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Old 07-04-2014, 09:40   #46
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Location: Gig Harbor, WA
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Re: Older Horstman Trimaran

Read this:
TriStar Price Differences

Forum member Multihuler has info.

We don't need no stinking badges.
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Old 07-04-2014, 19:18   #47
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Re: Older Horstman Trimaran

Originally Posted by Sand crab View Post
Read this:
TriStar Price Differences

Forum member Multihuler has info.
I sent a PM and will see what I'm told... thanks for the headsup to the other link!

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Old 25-08-2014, 11:13   #48
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Re: Older Horstman Trimaran

Originally Posted by rberrey View Post
I,m starting a build on a tristar 31, I do know of a tristar 36 lw bows for sale, email me for his email if interested. rick
Dear Rick,
Sorry to take so long to get to you but I just discovered your message in my "Profile Comments" asking about the boat stuff I have for sale.. Some things have sold but here's what I've got left and their prices. Tell me the ones you're interested in and I can send you more specifics. Please reply through one of my ads in General Classifieds or at my email address By doing so I will get an alert in my regular email. Sorry again for the delay in getting back to you. Here's the list:
Cleats - 10" $18 each, 8" $15 each.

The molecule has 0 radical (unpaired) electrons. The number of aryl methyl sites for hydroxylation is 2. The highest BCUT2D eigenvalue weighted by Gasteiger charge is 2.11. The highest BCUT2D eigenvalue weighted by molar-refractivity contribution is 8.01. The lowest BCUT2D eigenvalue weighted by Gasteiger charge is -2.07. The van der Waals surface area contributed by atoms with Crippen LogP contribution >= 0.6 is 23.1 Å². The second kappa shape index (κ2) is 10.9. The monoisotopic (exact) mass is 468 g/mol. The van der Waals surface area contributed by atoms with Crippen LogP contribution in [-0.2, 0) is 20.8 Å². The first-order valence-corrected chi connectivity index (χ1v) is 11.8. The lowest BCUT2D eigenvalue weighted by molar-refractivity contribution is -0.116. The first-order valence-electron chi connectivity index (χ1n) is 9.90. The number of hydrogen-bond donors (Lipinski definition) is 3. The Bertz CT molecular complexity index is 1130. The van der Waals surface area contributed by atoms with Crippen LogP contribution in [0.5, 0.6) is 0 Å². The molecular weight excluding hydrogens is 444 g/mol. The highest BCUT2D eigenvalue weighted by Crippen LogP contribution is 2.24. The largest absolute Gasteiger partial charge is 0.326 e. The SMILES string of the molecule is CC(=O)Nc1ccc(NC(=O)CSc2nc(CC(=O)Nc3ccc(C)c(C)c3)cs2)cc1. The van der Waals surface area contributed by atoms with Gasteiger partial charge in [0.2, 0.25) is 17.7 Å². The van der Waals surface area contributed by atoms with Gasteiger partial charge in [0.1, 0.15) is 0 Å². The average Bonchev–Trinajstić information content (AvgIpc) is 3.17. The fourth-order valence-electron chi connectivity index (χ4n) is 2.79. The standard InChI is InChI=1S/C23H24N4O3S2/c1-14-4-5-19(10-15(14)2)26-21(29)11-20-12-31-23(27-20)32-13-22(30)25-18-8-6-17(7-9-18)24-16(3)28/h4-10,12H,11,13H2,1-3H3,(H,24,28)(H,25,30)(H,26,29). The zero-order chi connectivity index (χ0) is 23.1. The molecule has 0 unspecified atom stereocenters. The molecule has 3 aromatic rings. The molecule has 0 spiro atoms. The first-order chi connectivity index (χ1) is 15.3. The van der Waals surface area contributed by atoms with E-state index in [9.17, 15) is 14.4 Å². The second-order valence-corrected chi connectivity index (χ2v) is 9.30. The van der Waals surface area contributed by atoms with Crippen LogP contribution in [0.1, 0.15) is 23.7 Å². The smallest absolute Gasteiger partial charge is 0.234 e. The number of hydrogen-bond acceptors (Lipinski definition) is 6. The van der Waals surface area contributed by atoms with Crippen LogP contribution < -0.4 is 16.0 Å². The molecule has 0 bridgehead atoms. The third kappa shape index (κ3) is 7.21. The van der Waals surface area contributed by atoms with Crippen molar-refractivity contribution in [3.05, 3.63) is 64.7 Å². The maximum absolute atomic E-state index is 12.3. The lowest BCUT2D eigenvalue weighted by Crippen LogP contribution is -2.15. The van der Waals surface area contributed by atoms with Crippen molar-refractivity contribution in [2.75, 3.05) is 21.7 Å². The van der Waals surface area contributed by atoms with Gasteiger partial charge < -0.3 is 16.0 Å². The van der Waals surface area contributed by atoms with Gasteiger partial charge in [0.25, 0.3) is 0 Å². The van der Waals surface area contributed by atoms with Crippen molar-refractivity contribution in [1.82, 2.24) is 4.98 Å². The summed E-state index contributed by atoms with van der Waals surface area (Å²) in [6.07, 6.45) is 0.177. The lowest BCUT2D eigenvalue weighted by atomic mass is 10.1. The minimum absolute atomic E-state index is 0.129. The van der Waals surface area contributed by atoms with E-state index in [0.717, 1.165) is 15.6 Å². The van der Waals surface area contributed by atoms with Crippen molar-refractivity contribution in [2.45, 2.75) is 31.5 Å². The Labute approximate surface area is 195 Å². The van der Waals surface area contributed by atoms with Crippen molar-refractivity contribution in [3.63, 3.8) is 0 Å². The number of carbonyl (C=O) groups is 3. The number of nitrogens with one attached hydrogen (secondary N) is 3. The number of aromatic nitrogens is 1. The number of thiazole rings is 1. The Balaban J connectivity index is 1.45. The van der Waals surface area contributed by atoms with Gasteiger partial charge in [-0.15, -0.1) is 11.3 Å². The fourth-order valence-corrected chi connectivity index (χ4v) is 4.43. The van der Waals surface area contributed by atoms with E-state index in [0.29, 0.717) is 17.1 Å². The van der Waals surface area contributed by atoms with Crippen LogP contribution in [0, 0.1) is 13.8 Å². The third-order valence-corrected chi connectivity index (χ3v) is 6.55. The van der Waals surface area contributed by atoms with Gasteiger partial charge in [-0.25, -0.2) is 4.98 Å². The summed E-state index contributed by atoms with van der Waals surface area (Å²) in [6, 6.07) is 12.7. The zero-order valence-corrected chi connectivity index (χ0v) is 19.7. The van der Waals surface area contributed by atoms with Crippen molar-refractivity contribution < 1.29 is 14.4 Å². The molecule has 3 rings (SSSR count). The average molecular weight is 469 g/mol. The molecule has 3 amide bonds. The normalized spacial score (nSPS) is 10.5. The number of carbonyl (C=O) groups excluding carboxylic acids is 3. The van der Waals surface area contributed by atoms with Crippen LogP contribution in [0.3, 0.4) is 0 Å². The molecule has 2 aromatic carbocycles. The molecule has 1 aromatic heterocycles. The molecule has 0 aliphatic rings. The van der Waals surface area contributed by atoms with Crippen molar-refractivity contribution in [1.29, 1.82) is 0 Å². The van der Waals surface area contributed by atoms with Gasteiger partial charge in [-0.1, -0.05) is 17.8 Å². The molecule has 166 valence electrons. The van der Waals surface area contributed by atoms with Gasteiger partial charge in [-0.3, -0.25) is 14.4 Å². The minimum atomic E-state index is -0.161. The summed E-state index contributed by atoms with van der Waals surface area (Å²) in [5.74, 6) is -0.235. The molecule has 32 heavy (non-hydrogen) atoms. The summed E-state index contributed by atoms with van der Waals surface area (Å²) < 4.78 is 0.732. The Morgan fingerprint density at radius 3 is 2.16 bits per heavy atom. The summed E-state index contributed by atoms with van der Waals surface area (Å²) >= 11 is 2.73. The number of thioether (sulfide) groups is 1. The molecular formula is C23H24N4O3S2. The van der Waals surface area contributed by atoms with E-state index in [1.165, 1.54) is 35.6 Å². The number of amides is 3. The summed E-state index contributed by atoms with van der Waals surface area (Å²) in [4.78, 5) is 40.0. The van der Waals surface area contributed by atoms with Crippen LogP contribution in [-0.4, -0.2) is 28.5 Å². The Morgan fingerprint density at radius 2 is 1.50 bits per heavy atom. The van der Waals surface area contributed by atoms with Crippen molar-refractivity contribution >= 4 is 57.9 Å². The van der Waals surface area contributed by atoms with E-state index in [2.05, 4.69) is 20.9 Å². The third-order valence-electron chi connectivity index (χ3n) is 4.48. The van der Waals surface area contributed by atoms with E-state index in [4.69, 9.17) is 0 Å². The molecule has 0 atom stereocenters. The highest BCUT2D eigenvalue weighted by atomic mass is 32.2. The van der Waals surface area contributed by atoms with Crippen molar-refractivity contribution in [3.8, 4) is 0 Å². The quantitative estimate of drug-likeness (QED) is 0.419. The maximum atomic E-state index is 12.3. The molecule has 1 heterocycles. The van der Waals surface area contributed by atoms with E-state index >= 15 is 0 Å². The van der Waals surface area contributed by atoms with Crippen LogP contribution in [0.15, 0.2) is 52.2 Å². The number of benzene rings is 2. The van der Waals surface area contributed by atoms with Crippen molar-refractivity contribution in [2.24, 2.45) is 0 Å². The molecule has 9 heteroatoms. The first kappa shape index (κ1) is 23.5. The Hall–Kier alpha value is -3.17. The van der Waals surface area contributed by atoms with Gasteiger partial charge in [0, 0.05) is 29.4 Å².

Stanchions and lifelines - $700
Patay bilge pump 11GPM - $75
Hawspipes - $15 each
Turnbuckles 1/2" & 5/8" - 15 for $700
Oberdorfer Macerator pump - $175
Hinges - $5 each
2 Snatch blocks - $150 each
Shipmate Cabin heater - $150
Schaefer blocks - varies
2 Track stops - $20 each
Oak Tiller - $50
Misc. stuff - varies
All this stuff is new, never used.
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Old 30-09-2014, 23:15   #49
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Re: Older Horstman Trimaran

Originally Posted by clausont View Post
I have been looking for information on the older Horstman and Brown Searunner trimarans. I don't seem to find alot of information on the strength of them, particularly the Horstmans.
Does anyone have experience with how seaworthy these tri's are? Would they likely be good for some coastal cruising as far as durability?
Also, what are their weak points? If I were looking at buying one, what would I particularly want to watch for?
I have seen some of these sell for what would seem at first glance to be a reasonable price - but in the long run, would it have really been a good price?
Hmmm.... Alot to think about.
Hi I had a 45 and some years later a cleverly re designed 35 footer.
Spent 2 years chartering 45 footer around Auckland harbour new Zealand.
A tough and sometimes dangerous play ground, where many of the best sailors going round learnt there stuff.
I would hop in that 45 and go round cape horn any time.(loves going down hill, as I do in a horstman also lol)
I think there beautiful very strong very forgiving and a grate compromise.
As is every boat.
if you have not been inside one you would not believe how big. I had a big open plan one with beds on top in between hulls. when the curtains were pulled standing at the steps as you go into lounge/galley you could see an area like a tennis court across to each amah and the view to bow . plus the boat had 6 foot 6 head room, the side windows in the amah were 12 feet away on either side BIG!
True you could not walk across but the vision did it.
The 36 was amazing, also go about under main and drift along in the slightest breeze.
Got caught on a bar with the 45 and watched it bounce and slam until re floated would not wish listening to that on any one and no damage to speak of.